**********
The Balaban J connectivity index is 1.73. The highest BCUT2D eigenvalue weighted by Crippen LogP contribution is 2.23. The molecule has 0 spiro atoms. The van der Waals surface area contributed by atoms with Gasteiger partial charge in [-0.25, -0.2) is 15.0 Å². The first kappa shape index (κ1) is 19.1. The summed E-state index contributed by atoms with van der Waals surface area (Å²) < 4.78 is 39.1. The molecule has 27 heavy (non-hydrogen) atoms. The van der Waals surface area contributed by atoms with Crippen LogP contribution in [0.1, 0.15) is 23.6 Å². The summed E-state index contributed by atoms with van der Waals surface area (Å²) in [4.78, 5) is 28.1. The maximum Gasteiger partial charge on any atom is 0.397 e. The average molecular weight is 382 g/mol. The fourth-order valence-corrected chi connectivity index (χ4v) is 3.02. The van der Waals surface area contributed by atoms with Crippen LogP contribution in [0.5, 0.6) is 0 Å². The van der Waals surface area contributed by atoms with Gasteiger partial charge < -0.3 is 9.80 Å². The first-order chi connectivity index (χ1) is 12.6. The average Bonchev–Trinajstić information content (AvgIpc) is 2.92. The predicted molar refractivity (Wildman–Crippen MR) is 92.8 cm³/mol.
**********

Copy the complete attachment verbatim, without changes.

The Balaban J connectivity index is 1.73. The highest BCUT2D eigenvalue weighted by Crippen LogP contribution is 2.23. The molecule has 0 spiro atoms. The van der Waals surface area contributed by atoms with Gasteiger partial charge in [-0.25, -0.2) is 15.0 Å². The first kappa shape index (κ1) is 19.1. The summed E-state index contributed by atoms with van der Waals surface area (Å²) < 4.78 is 39.1. The molecule has 27 heavy (non-hydrogen) atoms. The van der Waals surface area contributed by atoms with Crippen LogP contribution in [0.1, 0.15) is 23.6 Å². The summed E-state index contributed by atoms with van der Waals surface area (Å²) in [4.78, 5) is 28.1. The maximum Gasteiger partial charge on any atom is 0.397 e. The average molecular weight is 382 g/mol. The fourth-order valence-corrected chi connectivity index (χ4v) is 3.02. The van der Waals surface area contributed by atoms with Crippen LogP contribution in [0.5, 0.6) is 0 Å². The van der Waals surface area contributed by atoms with Gasteiger partial charge < -0.3 is 9.80 Å². The first-order chi connectivity index (χ1) is 12.6. The average Bonchev–Trinajstić information content (AvgIpc) is 2.92. The predicted molar refractivity (Wildman–Crippen MR) is 92.8 cm³/mol.